Tuesday, August 26, 2014

Terrible Tuesday: On Star Trek Into Darkness

Like with Inception, I'm stretching my definition of 'terrible' this Tuesday. However, that does not really make this movie good. It has a flawed structure, a dull villain (or two), and a nigh incomprehensible plot. I'm really getting sick of movies nowadays trying to spruce things up with complications over complexities. Just because you can hardly track what's going on doesn't make it complex, just confusing. In this case, I'm mainly referring to the villain's ultimate goal, which he goes about achieving in a woefully questionable way.

Most Idiotic Review

"Visually spectacular and suitably action packed, Star Trek Into Darkness is a rock-solid installment in the venerable sci-fi franchise ...." — Rotten Tomatoes site consensus

Most Accurate Review

"If only the script actually made sense ..." — Keith Decandido (Tor.com)

Yeah ... that. 
Who cares about the script making sense?
What I Say

Before I begin, I want just say, this review is coming out of me when I'm not at my best. My  new semester just started yesterday and I've already run myself a bit ragged trying to keep up with the schedule that I have only myself to blame for creating. Normally I'd rewatch the entire film before throwing down with it, but frankly, I didn't like this movie nearly enough to sit through it again, having seen it at least three times I can think of off the top of my head. 
I won't really delve into the film today, so much as what's stupid about it. Somewhere out there, I know I just made someone very happy. The villain, played by Peter Weller, has a pretty stupid plan as to start a war with the Klingons in order to ... prevent a war. Smooth. His mentality is that war is inevitable, but he wants it on his terms. 

The way he goes about this is so painful I don't even like thinking about it. He manipulates Kirk into going after Khan (they try and fail for a reveal of this, but there were few if no people who didn't see it coming), and tries to get him to fire Khan's crew (secretly housed in torpedoes) at the planet to kill Khan. Then he rigs the ship to stall. Then, when he finds out they didn't kill Khan, he shows up himself ... and tries to kill everyone. 

I love villains who think they're the good guys, since I find them the most believable and the most interesting ... Admiral Marcus is not one of these villains. His plan is very solidly in mustache twirler area, and the attempts to change that really fail. He comes across less sympathetic than Khan, even when one considers Khan's acts of terrorism at the end of the film when he crashes a Starship into Starfleet headquarters. Khan is actually fairly sympathetic all in all, but I'll get to that later.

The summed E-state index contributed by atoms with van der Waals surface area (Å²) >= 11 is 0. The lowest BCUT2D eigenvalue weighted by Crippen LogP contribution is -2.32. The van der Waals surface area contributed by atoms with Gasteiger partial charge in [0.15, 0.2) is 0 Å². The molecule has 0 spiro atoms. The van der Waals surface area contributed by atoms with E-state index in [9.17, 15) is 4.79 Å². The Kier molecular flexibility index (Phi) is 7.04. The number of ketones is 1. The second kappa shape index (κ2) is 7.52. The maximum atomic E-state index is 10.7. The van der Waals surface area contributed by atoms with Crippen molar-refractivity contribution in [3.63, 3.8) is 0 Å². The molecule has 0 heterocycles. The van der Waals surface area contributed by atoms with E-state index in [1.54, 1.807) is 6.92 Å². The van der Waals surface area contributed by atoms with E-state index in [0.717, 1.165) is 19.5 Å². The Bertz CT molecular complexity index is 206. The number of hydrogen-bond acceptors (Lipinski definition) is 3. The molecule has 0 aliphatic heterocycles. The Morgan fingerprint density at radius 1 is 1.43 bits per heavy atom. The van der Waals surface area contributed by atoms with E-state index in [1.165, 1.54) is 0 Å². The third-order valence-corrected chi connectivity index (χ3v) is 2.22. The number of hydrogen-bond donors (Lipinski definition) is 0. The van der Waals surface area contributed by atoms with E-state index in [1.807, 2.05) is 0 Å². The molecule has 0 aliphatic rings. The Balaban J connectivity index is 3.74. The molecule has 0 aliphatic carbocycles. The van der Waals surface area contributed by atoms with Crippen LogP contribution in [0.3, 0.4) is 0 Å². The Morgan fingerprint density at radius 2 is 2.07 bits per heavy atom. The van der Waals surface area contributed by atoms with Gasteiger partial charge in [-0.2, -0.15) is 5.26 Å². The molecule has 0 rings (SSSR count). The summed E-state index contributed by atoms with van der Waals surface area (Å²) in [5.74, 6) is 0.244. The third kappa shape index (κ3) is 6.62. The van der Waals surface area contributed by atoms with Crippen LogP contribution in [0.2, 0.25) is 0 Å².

Outside the stupidity of the plot, we also have a few other things crammed down our throat. Kirk fires Scotty for reasons that at first seem really stupid, which are confirmed when it's revealed the writers just needed Scotty off the Enterprise so he could go do other things. 

They reverse the end of Wrath of Khan, putting Kirk in Spock's place, and reverse even their lines. It really doesn't work. Instead of hearkening to the original scene and then deviating to explore their own themes and their own character relationships (this Spock and Kirk do not have the same relationship as their Wrath of Khan counterparts), the identical dialogue just resonates wrong. It forces you to compare it to the original, which is unfair to Into Darkness. 

There's plenty else to complain about in terms of inconsistencies (I tend to blame Lindelof for the majority of these, since I almost always have a bone to pick with that guy), like 'needing' Khan's super-blood when you have the rest of his crew in stasis, or the tribble ... which is just a frankly odd and out of place conclusion. The relationship between Spock and Uhura is just uncharacteristic to me, and feels like Hollywood overstepping its bounds and trying to make Star Trek more hip for a younger audience. I don't think it adds to either character. Kirk is both similar and dissimilar to Shatner's portrayal. I don't think this would bother me if not for Zachary Quinto's damned impressive portrayal of Spock. I read that he purportedly based the majority of his performance on actually spending time with Leonard Nimoy, and I believe it. I still argue the best scene in the 2009 film is the scene with the two Spocks near the end. So my problem isn't that Chris Pine is doing a poor job, by any means. He's doing his version of the character, but with the other lead doing his version of the original's version, I simply find it jarring.

The film does have a lot of good moments, although I don't really care for how J.J. Abrams handles a camera. There is a lot of shaky cam overall, even in softer quieter scenes, and I found it very distracting. Also, the lens flares are back in force. Considering the audience reaction to the 2009 film's overuse of the damn things, there's a lingering sense of 'fuck you, got mine,' that I've mentioned about other filmmakers. 

Thankfully the movie has a star-studded cast and Benedict Cumberbatch steals the show. Someone pointed out on another review I read that it really is a testament to Martin Freeman's acting chops that he can so effortlessly play equal to Cumberbatch, who feels like he's walking over the rest of this cast. It's a surreal enough experience that it's almost reason alone to see Into Darkness. But, other than the aforementioned Abrams shaky-cam, the actions scenes are grand-scale epic, they're just difficult to discern what the hell is happening. It's a real shame that I've talked about before. 

If there's one thing I walked away from this with a sense of dread with Abram's upcoming Star Wars film ... something I wasn't excited for in the first place. 

No comments:

Post a Comment